How can you support LGBTQIA+ employees at work?

BrightHR breaks down some of the main challenges your LGBTQIA+ staff may face so you can support them this LGBTQIA+ Pride Month and beyond.

First published on Friday, Mar 03, 2023

Last updated on Friday, Mar 03, 2023

4 min read

Celebrated across the country, this February marks Australia’s 45th annual Mardi Gras Parade and LGBTQIA+ Pride Month.

It’s been 45 years since Sydney’s first annual gay pride march in June 1978. Mardi Gras remembers and honours the members of the community who bravely protested their rights during the Stonewall Riots. And celebrates the long-term mark they’ve left on LGBTQIA+ history.

Over the years, Australia has taken several steps forward. Lots of anti-homosexuality laws have been lifted progressively between 1975 and 1997. And since 2003, more state legislation has been introduced to take crucial steps towards equal rights for same-sex couples—like marriage equality, which was finally legalised in 2017.

Despite these landmark leaps forward, the LGBTQIA+ community continue to face challenges in and out of the workplace. So, in honour of Pride Month, BrightHR looks at the main challenges your LGBTQIA+ staff face at work and how you can help.

What are the challenges?

1. Your business lacks company-wide representation

The main message during LGBTQIA+ Pride Month is the importance of representation for people in the community. This got us thinking about why representation is so important in the workplace.

To make staff feel safe at work, it’s super valuable for business leaders to be visible allies. And it’s just as important to make sure that your hiring process reflects your commitment to equality.

According to GLEE@PwC(1), a high number of people believe that coming out at work will have a negative impact on their career and chance of promotion. That’s why it’s key to make sure your processes don’t discriminate, give everyone an equal opportunity, and that job adverts are reflective of all members of the community.

If you’re unsure about how to make your recruitment processes fair for everyone and free of unconscious bias—get expert advice to avoid recruitment discrimination.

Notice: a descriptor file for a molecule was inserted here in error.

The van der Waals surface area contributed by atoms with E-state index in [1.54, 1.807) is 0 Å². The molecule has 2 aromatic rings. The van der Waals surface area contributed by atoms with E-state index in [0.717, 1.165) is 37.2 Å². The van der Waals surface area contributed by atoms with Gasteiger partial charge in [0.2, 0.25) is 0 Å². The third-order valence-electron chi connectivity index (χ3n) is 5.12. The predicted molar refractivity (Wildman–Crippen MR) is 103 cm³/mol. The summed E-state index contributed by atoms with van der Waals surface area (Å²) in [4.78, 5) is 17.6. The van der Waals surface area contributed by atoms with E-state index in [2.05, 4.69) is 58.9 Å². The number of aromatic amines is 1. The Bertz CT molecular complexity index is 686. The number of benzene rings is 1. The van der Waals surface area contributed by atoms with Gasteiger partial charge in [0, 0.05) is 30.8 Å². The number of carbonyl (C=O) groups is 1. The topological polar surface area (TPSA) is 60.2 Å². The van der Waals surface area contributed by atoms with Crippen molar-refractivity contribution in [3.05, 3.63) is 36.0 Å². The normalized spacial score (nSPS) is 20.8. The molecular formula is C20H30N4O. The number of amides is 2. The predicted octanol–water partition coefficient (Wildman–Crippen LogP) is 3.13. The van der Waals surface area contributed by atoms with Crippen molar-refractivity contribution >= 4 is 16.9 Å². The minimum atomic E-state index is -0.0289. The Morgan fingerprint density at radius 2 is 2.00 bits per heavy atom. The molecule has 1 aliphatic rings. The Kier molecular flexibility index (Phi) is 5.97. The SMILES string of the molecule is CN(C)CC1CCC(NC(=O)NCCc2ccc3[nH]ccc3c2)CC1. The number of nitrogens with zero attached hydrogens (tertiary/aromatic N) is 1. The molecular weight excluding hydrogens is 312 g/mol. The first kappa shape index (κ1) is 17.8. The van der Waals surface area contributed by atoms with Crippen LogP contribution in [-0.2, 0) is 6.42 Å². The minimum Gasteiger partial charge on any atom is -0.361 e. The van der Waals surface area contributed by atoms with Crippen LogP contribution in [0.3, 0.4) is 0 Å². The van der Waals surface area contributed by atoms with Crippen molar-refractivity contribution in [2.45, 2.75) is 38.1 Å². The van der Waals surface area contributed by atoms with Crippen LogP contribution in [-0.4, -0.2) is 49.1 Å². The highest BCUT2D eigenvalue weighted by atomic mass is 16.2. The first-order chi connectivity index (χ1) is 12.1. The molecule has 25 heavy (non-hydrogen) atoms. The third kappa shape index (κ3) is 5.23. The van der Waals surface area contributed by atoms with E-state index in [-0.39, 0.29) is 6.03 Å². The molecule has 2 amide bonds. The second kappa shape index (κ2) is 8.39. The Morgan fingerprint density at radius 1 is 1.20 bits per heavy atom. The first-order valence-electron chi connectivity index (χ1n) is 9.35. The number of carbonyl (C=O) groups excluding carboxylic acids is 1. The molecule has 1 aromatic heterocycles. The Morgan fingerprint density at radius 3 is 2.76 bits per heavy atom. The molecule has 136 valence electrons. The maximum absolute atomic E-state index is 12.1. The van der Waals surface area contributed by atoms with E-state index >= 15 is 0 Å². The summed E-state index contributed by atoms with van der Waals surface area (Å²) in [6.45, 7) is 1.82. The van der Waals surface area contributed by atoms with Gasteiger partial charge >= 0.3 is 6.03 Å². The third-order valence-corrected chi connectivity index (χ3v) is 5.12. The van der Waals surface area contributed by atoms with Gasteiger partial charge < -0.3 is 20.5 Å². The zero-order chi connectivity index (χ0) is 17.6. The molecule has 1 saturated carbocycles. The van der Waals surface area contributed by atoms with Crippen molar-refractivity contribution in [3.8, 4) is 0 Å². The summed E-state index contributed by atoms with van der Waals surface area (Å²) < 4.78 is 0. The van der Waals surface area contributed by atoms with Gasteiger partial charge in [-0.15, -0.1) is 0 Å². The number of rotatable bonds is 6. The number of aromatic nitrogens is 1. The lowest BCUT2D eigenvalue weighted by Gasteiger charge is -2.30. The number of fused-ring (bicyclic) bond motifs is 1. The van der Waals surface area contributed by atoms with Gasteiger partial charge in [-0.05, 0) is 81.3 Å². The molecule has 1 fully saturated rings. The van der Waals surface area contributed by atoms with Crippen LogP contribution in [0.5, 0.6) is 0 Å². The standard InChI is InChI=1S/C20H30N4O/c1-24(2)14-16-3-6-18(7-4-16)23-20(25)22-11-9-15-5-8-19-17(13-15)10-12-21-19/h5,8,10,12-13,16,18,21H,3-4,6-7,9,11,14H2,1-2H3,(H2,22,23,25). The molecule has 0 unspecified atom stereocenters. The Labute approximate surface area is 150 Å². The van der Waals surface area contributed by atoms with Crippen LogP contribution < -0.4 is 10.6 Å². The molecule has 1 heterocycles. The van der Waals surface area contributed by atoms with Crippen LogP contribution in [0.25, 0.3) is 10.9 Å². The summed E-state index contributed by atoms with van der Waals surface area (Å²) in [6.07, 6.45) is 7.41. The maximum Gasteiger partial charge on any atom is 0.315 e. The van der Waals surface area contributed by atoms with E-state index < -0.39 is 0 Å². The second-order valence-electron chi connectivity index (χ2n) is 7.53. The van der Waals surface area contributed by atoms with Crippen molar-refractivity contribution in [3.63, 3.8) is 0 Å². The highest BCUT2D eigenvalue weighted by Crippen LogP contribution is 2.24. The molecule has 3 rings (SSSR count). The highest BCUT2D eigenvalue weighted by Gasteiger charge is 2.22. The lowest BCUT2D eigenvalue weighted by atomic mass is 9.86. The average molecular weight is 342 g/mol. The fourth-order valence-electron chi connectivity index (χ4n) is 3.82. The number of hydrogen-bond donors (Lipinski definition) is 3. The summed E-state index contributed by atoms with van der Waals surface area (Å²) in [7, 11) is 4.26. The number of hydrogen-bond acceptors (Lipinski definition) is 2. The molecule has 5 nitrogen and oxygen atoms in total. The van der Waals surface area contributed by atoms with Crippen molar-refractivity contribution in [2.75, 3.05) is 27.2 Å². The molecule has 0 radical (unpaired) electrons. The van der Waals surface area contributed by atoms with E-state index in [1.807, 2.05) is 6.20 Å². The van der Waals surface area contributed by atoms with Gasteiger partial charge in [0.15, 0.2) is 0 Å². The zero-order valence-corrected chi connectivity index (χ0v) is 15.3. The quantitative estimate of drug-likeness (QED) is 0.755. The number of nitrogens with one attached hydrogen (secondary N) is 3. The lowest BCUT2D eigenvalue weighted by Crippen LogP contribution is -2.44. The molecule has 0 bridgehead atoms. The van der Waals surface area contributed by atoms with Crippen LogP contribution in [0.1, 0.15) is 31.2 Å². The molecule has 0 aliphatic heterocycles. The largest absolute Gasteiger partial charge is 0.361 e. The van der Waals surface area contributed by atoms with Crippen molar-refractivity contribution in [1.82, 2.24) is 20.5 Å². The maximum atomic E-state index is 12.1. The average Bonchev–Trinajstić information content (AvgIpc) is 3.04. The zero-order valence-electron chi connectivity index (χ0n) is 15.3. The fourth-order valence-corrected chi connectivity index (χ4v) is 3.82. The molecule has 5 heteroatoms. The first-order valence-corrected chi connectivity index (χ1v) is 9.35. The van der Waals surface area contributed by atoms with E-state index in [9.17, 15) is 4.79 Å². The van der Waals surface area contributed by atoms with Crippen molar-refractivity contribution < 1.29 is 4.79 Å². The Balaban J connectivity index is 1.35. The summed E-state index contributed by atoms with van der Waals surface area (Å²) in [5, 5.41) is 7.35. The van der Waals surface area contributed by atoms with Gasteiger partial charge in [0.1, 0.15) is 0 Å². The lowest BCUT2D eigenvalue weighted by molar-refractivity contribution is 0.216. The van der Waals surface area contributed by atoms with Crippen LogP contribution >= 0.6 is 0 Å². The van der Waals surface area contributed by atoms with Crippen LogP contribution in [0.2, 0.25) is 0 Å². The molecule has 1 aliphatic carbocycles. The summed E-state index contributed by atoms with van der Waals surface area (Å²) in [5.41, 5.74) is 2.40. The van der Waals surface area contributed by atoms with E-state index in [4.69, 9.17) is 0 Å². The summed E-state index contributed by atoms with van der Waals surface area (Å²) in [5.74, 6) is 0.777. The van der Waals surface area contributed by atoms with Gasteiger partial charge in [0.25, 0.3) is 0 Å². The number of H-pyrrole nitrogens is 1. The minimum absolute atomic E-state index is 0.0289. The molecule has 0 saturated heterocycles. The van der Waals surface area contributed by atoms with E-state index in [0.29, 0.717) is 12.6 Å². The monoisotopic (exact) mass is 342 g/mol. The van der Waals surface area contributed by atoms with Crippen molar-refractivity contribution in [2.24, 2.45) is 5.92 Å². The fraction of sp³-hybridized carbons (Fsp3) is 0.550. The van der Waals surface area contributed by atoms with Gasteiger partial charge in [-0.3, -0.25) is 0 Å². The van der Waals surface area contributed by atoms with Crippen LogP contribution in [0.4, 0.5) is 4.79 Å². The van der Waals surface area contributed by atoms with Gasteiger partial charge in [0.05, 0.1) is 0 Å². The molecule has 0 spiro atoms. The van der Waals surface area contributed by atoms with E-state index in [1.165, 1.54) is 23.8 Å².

2. Your staff are victims of “invisible” barriers to progression and acceptance

You may not be aware of some of the barriers that exist for LGBTQIA+ staff in the world of work. According to Diversity Council Australia2, LGBTQIA+ employees are 45% less likely to be satisfied with their job and are twice as likely to feel down than employees who are out and accepted in the workplace.

To spread the message of acceptance and inclusivity, it’s important to create an environment where your staff feel safe. A cost-free way to do this is by establishing a committee where employees can talk about the issues and suggest changes in your organisation. Encourage employees to be ambassadors and educators on these issues—without putting anyone on the spot, of course!

Making sure you have effective HR policies helps to instil a zero-tolerance approach towards bullying and harassment—allowing staff to bring their authentic selves to the workplace.

3. Your company is missing a structure to raise concerns anonymously

Creating an open environment where staff can raise issues without fear is fundamental to an inclusive workplace.

A common reason why LGBTQIA+ workers won’t report negative comments is that companies often don’t have the correct procedure in place. This makes employees believe their concerns will not be taken seriously and that no action will be taken even if they do choose to speak up.

Equality in your workplace benefits you too. It’s not just your LGBTQIA+ workforce that will leave if you fail to make your workplace inclusive. Being witness to unfair treatment will impact your entire team’s morale.

And if you want to combat quiet quitting (the phenomenon that staff are getting less and less engaged) and retain your top talent—you need inclusive HR policies in place now more than ever.

So, how can you help?

As an employer, it’s important you understand that sexuality and gender are sensitive issues for your staff. Not every employee will feel comfortable being their true self at work or revealing it to their line managers.

Making sure your workplace is inclusive, and that you have the latest advice to navigate conversations with your LGBTQIA+ staff will keep employees happy, engaged, and productive. Because a workplace that champions equality is a better place—not just for you and your team, but for your business as a whole.

Support your staff all year round with the latest employment relations advice from BrightAdvice.

Speak to your BrightAdvice team today on 1 300 029 198.

Not a BrightAdvice customer? Discover more about our expert advice line.

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